Nanotats: nanotube inks under skin could monitor blood glucose levels

Paul Raven @ 03-06-2010

Diseases like diabetes demand regular monitoring… which currently means pricking one’s finger for a blood sample once a day, maybe more. It’ll be cold comfort for those afraid of needles in general, but chemical engineers at MIT have developed an ink based on carbon nanotubes that, if injected under the skin, could act as a sort of constant glucose-level monitor [via Technovelgy]:

The sensor is based on carbon nanotubes wrapped in a polymer that is sensitive to glucose concentrations. When this sensor encounters glucose, the nanotubes fluoresce, which can be detected by shining near-infrared light on them. Measuring the amount of fluorescence reveals the concentration of glucose.

The researchers plan to create an “ink” of these nanoparticles suspended in a saline solution that could be injected under the skin like a tattoo. The “tattoo” would last for a specified length of time, probably six months, before needing to be refreshed.

To get glucose readings, the patient would wear a monitor that shines near-infrared light on the tattoo and detects the resulting fluorescence.

So you’d still need some intermediary hardware, but it’s not a ludicrously implausible step to suggest that eventually you might just get a tattoo whose colour would change to inform you of any problems. And hell, why stop there? The transhumanist sympathiser in me can’t help but think that two full-arm sleeves of designs cranking out live data on the state of my meatmachine would be nothing short of awesome… like conky, but for biological systems!

That said, it’d probably achieve little more than letting me watch my arteries clog in minute detail as I spent day after day sat in a swivel chair pecking away at a keyboard…


Boob jobs for tattoos

Jeremy Eades @ 23-02-2008

edmsuntattoo200 While Paul’s the normal go-to guy for body hacks, I thought I’d share one I came across. In my book it’s not quite as cool as having a touch screen implanted, but some of you may like this more. It’s also a good lesson on how our bodies don’t always appreciate having odd things stuffed into them.

A Canadian tattoo artist had a cowgirl inked on his calf, and last year decided she needed to look a little more 3D, so he got a surgeon friend to implant two small silicon implants into her breasts. Unfortunately, they were rejected and he took it upon himself to perform a bit of self-surgery, which went about as well as you would expect. The artist says about 20% of people reject implants, but he doesn’t mention the upside, which is that up to 80% of the population could be wandering around with 3D dragon tattoos with horn implants. Just try putting a shirt on properly with one of those.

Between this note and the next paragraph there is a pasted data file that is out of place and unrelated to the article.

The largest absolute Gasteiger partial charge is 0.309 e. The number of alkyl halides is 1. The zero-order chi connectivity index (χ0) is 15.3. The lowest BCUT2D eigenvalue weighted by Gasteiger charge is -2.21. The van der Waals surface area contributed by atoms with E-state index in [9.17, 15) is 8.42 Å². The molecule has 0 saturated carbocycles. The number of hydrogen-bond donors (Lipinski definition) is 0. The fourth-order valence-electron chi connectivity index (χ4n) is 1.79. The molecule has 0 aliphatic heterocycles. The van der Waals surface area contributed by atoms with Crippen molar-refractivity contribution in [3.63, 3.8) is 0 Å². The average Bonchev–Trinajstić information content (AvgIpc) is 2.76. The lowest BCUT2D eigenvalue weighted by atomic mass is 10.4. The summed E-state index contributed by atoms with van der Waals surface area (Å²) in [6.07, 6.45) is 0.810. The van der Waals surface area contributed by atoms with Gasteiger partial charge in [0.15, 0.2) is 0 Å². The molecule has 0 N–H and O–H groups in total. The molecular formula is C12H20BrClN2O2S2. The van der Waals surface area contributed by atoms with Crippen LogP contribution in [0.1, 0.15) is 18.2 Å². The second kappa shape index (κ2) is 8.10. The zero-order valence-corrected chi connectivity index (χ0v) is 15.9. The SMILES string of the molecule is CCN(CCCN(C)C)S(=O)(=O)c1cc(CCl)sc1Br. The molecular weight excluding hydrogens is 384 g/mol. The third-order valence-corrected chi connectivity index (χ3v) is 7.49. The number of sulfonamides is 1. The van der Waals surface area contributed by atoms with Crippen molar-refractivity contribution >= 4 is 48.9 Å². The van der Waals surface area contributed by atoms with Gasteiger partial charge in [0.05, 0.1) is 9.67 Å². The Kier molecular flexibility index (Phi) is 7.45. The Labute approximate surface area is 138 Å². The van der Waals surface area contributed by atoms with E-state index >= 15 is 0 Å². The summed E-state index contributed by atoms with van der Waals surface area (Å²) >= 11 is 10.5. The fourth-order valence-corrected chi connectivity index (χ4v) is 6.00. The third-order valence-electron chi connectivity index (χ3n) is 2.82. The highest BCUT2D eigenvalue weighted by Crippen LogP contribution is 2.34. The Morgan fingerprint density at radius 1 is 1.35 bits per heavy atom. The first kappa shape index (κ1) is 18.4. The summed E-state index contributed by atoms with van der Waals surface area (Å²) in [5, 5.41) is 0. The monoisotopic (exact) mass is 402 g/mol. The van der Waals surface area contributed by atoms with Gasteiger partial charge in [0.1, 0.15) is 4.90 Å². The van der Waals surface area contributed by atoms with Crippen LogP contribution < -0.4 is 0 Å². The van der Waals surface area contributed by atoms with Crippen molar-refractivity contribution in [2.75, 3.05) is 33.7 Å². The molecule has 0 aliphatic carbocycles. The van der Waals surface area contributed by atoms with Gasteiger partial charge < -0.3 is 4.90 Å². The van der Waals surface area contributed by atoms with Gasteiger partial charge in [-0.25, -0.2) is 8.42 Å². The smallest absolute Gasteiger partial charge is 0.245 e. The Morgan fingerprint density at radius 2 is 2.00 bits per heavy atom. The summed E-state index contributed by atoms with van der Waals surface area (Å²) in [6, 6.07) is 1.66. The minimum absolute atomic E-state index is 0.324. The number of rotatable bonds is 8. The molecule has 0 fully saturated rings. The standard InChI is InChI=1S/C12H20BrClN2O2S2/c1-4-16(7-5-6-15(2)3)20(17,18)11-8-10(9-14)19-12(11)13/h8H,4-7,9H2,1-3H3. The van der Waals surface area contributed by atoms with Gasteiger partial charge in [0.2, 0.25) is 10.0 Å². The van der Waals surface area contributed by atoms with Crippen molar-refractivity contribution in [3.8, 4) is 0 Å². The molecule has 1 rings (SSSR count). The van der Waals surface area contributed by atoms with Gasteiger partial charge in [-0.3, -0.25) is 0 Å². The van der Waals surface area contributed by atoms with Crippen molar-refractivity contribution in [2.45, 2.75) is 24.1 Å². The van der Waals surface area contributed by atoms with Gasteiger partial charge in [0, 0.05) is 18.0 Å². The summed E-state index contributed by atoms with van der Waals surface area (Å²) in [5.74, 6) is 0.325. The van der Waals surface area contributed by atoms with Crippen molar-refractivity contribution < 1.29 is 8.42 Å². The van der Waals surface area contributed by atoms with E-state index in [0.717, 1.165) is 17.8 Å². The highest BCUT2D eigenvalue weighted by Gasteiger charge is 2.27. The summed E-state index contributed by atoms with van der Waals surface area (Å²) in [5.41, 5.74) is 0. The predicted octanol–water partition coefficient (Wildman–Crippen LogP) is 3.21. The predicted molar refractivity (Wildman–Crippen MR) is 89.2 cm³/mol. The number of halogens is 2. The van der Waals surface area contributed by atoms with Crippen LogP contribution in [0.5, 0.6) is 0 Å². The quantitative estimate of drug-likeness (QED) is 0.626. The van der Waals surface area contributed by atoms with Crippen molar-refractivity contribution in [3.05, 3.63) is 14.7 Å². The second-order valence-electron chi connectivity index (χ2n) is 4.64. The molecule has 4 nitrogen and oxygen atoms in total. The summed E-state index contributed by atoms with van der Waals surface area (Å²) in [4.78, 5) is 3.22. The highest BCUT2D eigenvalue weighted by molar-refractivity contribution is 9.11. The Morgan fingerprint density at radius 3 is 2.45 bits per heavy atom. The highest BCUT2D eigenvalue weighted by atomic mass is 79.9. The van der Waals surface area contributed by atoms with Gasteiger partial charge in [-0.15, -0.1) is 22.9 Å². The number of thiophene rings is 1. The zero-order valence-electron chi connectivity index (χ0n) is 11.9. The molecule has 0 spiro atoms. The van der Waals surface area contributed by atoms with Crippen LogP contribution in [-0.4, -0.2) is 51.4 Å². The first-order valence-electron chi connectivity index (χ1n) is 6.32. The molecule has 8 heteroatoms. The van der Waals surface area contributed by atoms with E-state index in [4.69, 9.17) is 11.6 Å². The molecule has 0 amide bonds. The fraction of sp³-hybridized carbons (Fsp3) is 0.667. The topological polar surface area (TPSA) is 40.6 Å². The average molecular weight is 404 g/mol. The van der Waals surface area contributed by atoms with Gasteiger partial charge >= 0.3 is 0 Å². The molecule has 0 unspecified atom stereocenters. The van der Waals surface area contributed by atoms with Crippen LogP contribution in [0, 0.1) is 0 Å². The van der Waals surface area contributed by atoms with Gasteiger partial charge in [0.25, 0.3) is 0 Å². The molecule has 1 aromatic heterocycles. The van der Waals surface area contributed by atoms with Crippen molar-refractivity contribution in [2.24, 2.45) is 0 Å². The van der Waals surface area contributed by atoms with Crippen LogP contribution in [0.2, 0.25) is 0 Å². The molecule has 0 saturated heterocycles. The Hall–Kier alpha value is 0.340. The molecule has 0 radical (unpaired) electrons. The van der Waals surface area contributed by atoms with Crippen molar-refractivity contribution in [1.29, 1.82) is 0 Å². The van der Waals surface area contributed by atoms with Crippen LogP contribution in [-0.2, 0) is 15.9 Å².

How many of you would get implants to *ahem* augment your cowgirl?

(via Scienceblog Aetiology) (image from canoe.ca)


Subcutaneous touch-screen tattoo

Paul Raven @ 22-02-2008

Yet more potential transhumanist body-modification! File under “you must all send me money until I can afford one of these”:

blood fueled subcutaneous touchscreen display

The strapline for the image on the Physorg report reads: “Waterproof and powered by pizza”. 🙂 [Via Chris Roberson and many others]


Vaccines delivered by tattooing

Paul Raven @ 11-02-2008

tattoo-machines First the good news – there may be a more efficient way to receive vaccinations than traditional injections.

But before those of you with a phobia get too excited by the prospect, the alternative still involves needles – the needles of tattoo machines, in fact.

“… administering pieces of DNA from the human papillomavirus virus into the skin of mice by three tattoo-gun injections produced a 200-fold greater production of antibodies to the virus than was achieved with the old method of a needle injection into a muscle.

Vaccines made with bits of DNA are not new, but the usual ways of delivering them have not worked very well. The reason that tattoo injections are so much more effective is thought to be because the repeated puncturing of the skin by the rotating tattoo needle does real damage to the skin — the presence of a bona fide wound causes inflammatory cells to flood into the site, where they speed and enhance the immune response to the vaccine.”

So probably more painful than traditional hypodermic injections, but cheaper and more effective – two factors that matter a lot in the world of health-care. [via grinding.be] [image by Frenkieb]

We can assume that someone will come up with a less painful way to achieve the same results, too. How about some sort of sticky patch that uses an enzyme to create a skin wound, then delivers the vaccine and starts the healing process, all in one?


Easy-off tattoos for the impulsive

Paul Raven @ 19-11-2007

tattooist A lot of people don’t really give proper consideration to the fact that tattoos are, pretty much by definition, forever. For those people, good news arrives in the form of a new type of tattoo ink that is more easily removed by laser treatment; the ink itself is water soluble, and is encased in tiny balls of polymer which can be dissolved by a single laser treatment rather than seven or eight.

Now, perhaps I’m biased from being a tattoo collector and body-mod enthusiast, but this strikes me a product filling what should be a non-existent niche. As any responsible tattooist worth their needles should tell any prospective customer, if you’re going to take long enough to think about using a special ink in case you decide to get the tattoo removed in a few years time, you probably shouldn’t be bothering to get the tattoo at all. [Image by ElvertBarnes]

[tags]body modification, tattoo, cosmetics[/tags]

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